Scenario 1: A man walks into a bar and sits down. The bartender walks up to him and says, “Hi, Joe. We just got a new ale on tap that I think you’ll like. Here, try the first one on the house and see what you think.”
Scenario 2: A man walks into a bar and sits down. His smartphone chimes and he looks at the message on the screen. It reads “Welcome back to Barney’s Bar. Show this message to the bartender for a free ’I See You IPA’ that we think you’ll like.”
Do you have different reactions to these two scenarios? The first one is made possible by the age-old relationship between a bartender and his regular customers. He recognizes their faces, and in many cases, knows them by name. And it’s good for a business to give regulars a free drink or some other little bonus. It helps to strengthen the relationship, and demonstrates to the frequent customers that they are appreciated and acknowledged.
The second scenario is made possible by a new technology with the working name of “Facedeals” that has been developed by the ad agency Redpepper, based in Nashville. This experimental system relies on stand-alone cameras that are installed near the entrance to a retail store, where it can see the faces of customers as they enter.
“Facedeals” is the working name for an experimental system that uses facial recognition technology to offer rewards and discounts to registered shoppers. Credit: Redpepper.
Facedeals then sends these images via the Internet to a service that searches for a match to the faces. The way the system currently works is that customers must opt-in for the service on Facebook and provide some sample photos to be used to develop their visual identity. The service has no connection with Facebook, but it does use the Facebook check-in feature to automatically place the customer at the specific establishment.
Once the system identifies a face of a registered person, it can send a notification to the customer’s smartphone with a message about a discount or some other special offer.
Creepy or Crafty?
It seems that people tend to react in one of two ways to the idea of Facedeals. Some view it as a clever mash-up of various technologies, akin to FourSquare and other location and gamification schemes, while others have qualms about participating in a “Big Brother” surveillance system. In many ways, both reactions are reasonable.
From the technology side, Facedeals makes good sense. It takes computing power and communications channels that are widely available at extremely low cost and combines them in a way that creates a novel and potentially useful service. According to the Redpepper website, the cameras rely on open source technology, including Raspberry Pi, Arduino, OpenCV, and the Facebook Graph API.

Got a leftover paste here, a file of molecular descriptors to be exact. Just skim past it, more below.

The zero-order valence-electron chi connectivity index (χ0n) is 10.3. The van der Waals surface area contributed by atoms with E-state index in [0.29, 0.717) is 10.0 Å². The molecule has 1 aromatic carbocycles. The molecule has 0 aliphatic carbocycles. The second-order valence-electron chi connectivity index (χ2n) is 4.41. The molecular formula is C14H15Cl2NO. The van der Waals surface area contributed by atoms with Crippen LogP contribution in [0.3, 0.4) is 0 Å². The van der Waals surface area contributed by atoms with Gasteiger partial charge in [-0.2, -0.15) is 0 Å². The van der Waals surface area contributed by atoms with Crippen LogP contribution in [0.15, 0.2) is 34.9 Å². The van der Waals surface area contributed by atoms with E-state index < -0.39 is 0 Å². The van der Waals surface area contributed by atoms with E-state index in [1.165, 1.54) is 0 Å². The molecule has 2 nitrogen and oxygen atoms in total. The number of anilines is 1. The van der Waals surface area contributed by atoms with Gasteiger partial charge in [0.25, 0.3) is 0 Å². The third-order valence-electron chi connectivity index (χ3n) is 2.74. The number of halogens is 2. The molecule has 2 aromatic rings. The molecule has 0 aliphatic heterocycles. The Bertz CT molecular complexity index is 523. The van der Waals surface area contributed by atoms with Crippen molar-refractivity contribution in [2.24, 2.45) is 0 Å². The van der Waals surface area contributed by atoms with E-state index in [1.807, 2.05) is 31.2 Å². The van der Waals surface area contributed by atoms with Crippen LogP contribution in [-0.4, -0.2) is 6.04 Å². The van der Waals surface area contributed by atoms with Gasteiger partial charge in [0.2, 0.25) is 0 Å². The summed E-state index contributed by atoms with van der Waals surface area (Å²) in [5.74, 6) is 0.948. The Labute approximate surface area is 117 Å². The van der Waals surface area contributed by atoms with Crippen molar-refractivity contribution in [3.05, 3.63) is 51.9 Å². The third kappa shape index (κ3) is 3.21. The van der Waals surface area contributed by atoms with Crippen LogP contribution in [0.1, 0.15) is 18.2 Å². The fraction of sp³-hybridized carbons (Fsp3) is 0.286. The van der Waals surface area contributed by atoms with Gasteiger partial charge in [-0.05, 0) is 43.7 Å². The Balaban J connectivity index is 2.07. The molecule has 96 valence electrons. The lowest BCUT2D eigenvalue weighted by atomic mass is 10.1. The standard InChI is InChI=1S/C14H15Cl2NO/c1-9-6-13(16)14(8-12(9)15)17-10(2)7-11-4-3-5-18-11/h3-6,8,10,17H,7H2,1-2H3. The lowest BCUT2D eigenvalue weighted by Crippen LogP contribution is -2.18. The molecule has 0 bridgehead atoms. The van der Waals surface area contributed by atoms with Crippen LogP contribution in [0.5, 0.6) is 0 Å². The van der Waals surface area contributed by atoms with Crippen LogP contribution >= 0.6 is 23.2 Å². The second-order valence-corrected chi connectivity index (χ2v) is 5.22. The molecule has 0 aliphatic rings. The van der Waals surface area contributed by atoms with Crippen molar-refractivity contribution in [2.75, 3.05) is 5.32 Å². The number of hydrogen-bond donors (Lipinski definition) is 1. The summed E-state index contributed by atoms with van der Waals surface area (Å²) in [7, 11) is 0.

The cameras only need a standard 110 volt power source and a Wi-Fi connection so that they can reach the Internet. This means that they do not need any expensive cabling; you can install one just about any place you have a wall outlet or a lamp.
In an era of Groupon, Yelp offers, and other shopping incentives, Facedeals makes it possible for retailers to offer a deal to their customers while they are present in the establishment. Sure, it would be great if all members of a store’s staff could recognize every repeat customer on sight, but that’s hardly practical. And it’s simply impossible if you want to extend the benefits across multiple locations of the same chain.
The system could ultimately take advantage of personalized data. Walk into a favorite clothing store: Facedeals would know that there are items in your size and style available on clearance. Or it could automatically track points in a customer loyalty program and put a coupon on your phone for a bonus discount or free item when you reach certain threshold levels. You wouldn’t have to carry a stack of loyalty cards for different stores.
On the darker side, there is a creepy aspect to the program. We tend to associate facial recognition systems and surveillance cameras more with Homeland Security and anti-terrorist activities than with our local coffee shop. Many of us appreciate a certain level of anonymity in our daily lives, even when we don’t have a reasonable expectation of privacy when we move about in public places.
While Facedeals would require that you register to participate, you never really know where your data goes if you choose to opt in to a service such as this. For example, personalized ad campaigns on Internet sites are becoming commonplace. If you buy something from Amazon, your next visit to a news site might show a related product in an advertisement. Where would your data end up if retailers had access to your location and buying habits?
If the Facedeals system gets adopted by a large number of retailers, it might be able to map your activities in great detail: where you went and when, and what you purchased or ate or drank. When added to all the other digital breadcrumbs that we leave in our wake when we use our credit cards, cell phones, and transit passes, the aggregated data can paint a fine-grained picture of our individual lives.
Not Ready Yet
According to the Redpepper website, the system is not yet available commercially, and the company is also seeking investors who want to help fund the project. As a result, it is not likely that you’ll be faced with the choice of whether or not to opt into a system like this in the near future. But it is safe to say that you’ll be asked to choose sooner or later, if not for Facedeals then for some other similar system.
The low-cost technology does offer benefits to both retailers and consumers, and it will be up to each of us individually to decide what information we’re willing to share in order to get that free glass of beer.